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Kentucky Senate OKs Kim Davis-inspired bill for separate gay marriage license

By
Amy R. Connolly
The Kentucky state Senate approved a bill creating two marriage license forms, one for same-sex couples and one for straight couples. The bill was created in response to Kentucky county clerk Kim Davis's refusal to issue same-sex marriage licenses based on her religious beliefs. Davis is seen here at the State of the Union address on January 12. Photo by Kevin Dietsch/UPI
The Kentucky state Senate approved a bill creating two marriage license forms, one for same-sex couples and one for straight couples. The bill was created in response to Kentucky county clerk Kim Davis's refusal to issue same-sex marriage licenses based on her religious beliefs. Davis is seen here at the State of the Union address on January 12. Photo by Kevin Dietsch/UPI | License Photo

LEXINGTON, Ky., Feb. 19 (UPI) -- The Kentucky state Senate approved a bill creating two marriage license forms -- one for same-sex couples and one for straight couples -- in an effort to address the controversy created last year when Rowan County Clerk Kim Davis refused to issue same-sex marriage licenses based on her religious beliefs.

The bill, passed 30 to 8, removes the name and title of the county clerk and deputy clerk from the documents. One of the licenses would designate "bride and groom" and the other would designate "first party and second party." Both forms designate gender. Couples can choose which form to use.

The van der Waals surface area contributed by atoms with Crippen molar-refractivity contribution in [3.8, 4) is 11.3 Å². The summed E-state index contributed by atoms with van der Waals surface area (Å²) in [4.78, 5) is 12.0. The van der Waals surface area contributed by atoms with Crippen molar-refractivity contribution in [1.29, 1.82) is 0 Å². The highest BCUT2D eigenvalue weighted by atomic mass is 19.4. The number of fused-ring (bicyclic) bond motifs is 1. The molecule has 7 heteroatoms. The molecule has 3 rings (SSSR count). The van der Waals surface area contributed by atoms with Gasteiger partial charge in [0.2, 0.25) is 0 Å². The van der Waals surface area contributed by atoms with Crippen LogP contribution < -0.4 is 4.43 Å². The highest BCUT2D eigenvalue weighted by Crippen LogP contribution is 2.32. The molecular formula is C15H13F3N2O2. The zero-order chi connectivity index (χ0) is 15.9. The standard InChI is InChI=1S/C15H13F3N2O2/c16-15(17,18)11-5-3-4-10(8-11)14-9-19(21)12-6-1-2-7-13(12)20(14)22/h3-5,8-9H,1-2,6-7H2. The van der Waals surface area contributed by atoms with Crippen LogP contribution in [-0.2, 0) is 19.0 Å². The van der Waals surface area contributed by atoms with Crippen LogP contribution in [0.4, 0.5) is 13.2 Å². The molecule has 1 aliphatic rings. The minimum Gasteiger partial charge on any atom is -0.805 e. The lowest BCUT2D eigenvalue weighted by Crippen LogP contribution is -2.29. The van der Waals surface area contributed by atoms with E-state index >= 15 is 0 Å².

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Republican state Sen. Stephen West said the new forms address Davis' concerns. Last year, the longtime county clerk refused to issue any marriage licenses after the U.S. Supreme Court legalized gay marriage. Davis was jailed for several days after she was found in contempt of court for ignoring a judge's orders to issue marriage licenses to all couples.

Minutes after the Republican-led Senate approved the bill, opponents declared it unconstitutional and railed against lawmakers.

"Separate forms for gay and lesbian Kentuckians constitute unqual treatment under the law," said Michael Aldridge, executive director of the American Civil Liberties Union of Kentucky. "Pure and simple, this bill is motivated by the desire to accommodate discrimination against same-sex couples."

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